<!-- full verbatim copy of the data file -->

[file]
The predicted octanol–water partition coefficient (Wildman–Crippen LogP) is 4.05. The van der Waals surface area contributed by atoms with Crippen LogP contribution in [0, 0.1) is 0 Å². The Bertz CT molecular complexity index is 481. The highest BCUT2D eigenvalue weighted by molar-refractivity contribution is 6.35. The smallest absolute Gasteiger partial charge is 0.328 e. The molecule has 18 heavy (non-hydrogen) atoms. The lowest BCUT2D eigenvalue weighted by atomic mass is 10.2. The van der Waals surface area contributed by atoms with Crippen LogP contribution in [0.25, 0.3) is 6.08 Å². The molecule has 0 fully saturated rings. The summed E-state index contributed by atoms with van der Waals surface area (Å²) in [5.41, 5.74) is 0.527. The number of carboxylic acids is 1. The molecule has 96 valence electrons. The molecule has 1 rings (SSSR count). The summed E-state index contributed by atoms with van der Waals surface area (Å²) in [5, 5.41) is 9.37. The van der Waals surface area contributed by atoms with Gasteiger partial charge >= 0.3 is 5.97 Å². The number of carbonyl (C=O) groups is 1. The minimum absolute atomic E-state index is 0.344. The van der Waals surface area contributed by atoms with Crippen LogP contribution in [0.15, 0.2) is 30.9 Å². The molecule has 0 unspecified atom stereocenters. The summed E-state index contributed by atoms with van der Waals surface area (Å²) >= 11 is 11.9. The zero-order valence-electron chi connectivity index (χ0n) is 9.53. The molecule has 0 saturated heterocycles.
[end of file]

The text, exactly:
The predicted octanol–water partition coefficient (Wildman–Crippen LogP) is 4.05. The van der Waals surface area contributed by atoms with Crippen LogP contribution in [0, 0.1) is 0 Å². The Bertz CT molecular complexity index is 481. The highest BCUT2D eigenvalue weighted by molar-refractivity contribution is 6.35. The smallest absolute Gasteiger partial charge is 0.328 e. The molecule has 18 heavy (non-hydrogen) atoms. The lowest BCUT2D eigenvalue weighted by atomic mass is 10.2. The van der Waals surface area contributed by atoms with Crippen LogP contribution in [0.25, 0.3) is 6.08 Å². The molecule has 0 fully saturated rings. The summed E-state index contributed by atoms with van der Waals surface area (Å²) in [5.41, 5.74) is 0.527. The number of carboxylic acids is 1. The molecule has 96 valence electrons. The molecule has 1 rings (SSSR count). The summed E-state index contributed by atoms with van der Waals surface area (Å²) in [5, 5.41) is 9.37. The van der Waals surface area contributed by atoms with Gasteiger partial charge >= 0.3 is 5.97 Å². The number of carbonyl (C=O) groups is 1. The minimum absolute atomic E-state index is 0.344. The van der Waals surface area contributed by atoms with Crippen LogP contribution in [0.15, 0.2) is 30.9 Å². The molecule has 0 unspecified atom stereocenters. The summed E-state index contributed by atoms with van der Waals surface area (Å²) >= 11 is 11.9. The zero-order valence-electron chi connectivity index (χ0n) is 9.53. The molecule has 0 saturated heterocycles.